Once Burned (Night Prince #1) by Jeaniene Frost

She’s a mortal with dark powers…

After a tragic accident scarred her body and destroyed her dreams, Leila never imagined that the worst was still to come: terrifying powers that let her channel electricity and learn a person’s darkest secrets through a single touch. Leila is doomed to a life of solitude…until creatures of the night kidnap her, forcing her to reach out with a telepathic distress call to the world’s most infamous vampire…

He’s the Prince of Night…

Vlad Tepesh inspired the greatest vampire legend of all—but whatever you do, don’t call him Dracula. Vlad’s ability to control fire makes him one of the most feared vampires in existence, but his enemies have found a new weapon against him—a beautiful mortal with powers to match his own. When Vlad and Leila meet, however, passion ignites between them, threatening to consume them both. It will take everything that they are to stop an enemy intent on bringing them down in flames.


Rating: 4/5

As many of you know, I’ve been waiting for my book club to catch up enough with the series to read this book, and I wasn’t disappointed! I absolutely loved getting to learn more about Vlad, and I had been wondering prior to reading this book what kind of character could possibly manage to win Vlad over the way Bones, Spade, and Mencheres had been. I’d wondered the same thing about Mencheres before it was his turn in the spotlight. I think that’s part of what made me like those books so much—I already knew the characters well enough to wonder how the hell that was going to work out, and I was pleased when it did work out.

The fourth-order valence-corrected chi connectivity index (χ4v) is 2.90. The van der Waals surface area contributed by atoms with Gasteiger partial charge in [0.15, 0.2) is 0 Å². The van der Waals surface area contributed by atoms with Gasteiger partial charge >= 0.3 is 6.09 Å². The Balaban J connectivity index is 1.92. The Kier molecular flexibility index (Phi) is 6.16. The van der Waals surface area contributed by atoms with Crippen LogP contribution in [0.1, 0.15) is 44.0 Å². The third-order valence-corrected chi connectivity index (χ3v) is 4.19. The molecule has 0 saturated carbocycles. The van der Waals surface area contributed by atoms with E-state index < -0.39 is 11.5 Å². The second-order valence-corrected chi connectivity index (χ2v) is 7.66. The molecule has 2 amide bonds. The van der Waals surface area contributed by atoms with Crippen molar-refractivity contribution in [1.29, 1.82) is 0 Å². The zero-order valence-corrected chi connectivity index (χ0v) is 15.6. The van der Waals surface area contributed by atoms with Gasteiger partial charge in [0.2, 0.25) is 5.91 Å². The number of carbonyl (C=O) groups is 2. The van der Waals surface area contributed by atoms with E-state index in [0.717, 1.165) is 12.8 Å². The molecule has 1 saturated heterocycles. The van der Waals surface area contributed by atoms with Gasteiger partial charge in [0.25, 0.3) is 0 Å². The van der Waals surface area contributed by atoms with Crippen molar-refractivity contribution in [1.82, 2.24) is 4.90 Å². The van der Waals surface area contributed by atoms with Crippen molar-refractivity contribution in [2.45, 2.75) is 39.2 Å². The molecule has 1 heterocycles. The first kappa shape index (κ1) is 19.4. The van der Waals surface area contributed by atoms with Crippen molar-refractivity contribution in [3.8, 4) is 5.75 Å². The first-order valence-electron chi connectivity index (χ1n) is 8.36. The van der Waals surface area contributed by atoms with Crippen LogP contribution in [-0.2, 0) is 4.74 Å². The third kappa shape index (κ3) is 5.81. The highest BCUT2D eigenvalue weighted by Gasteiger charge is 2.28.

Honestly, though, I think I enjoyed getting to know Leila even more than getting to know Vlad more. She’s a spitfire of a character, and I loved her reactions to Vlad. More importantly, I loved how her reactions to Vlad changed throughout the book—from annoyance to that wry feeling of “what can you do?” that lovers tend to have about each other’s quirks. The evolution from one reaction to the other was seamless, and it was a nice development.

Frost set this book up very cleverly, I think. I’ve criticised her before for having some of the romance or personal drama be a distraction from the plot, and I won’t say that there wasn’t any of that here—there was definitely quite a bit. But, frankly, not only was I expecting it, but I was looking forward to it. A good deal of the point of this book was in developing Vlad more for the readers, and Leila’s insights into his past paired very nicely with the kind of history the plot brought to light as well. The personal drama and the plot actually fit together very well, just like in the first Cat and Bones books, so I was quite pleased. I look forward to reading the next one!

Posted on July 28, 2013, in Urban Fantasy/Paranormal and tagged , , , , , , , , , , . Bookmark the permalink. 1 Comment.

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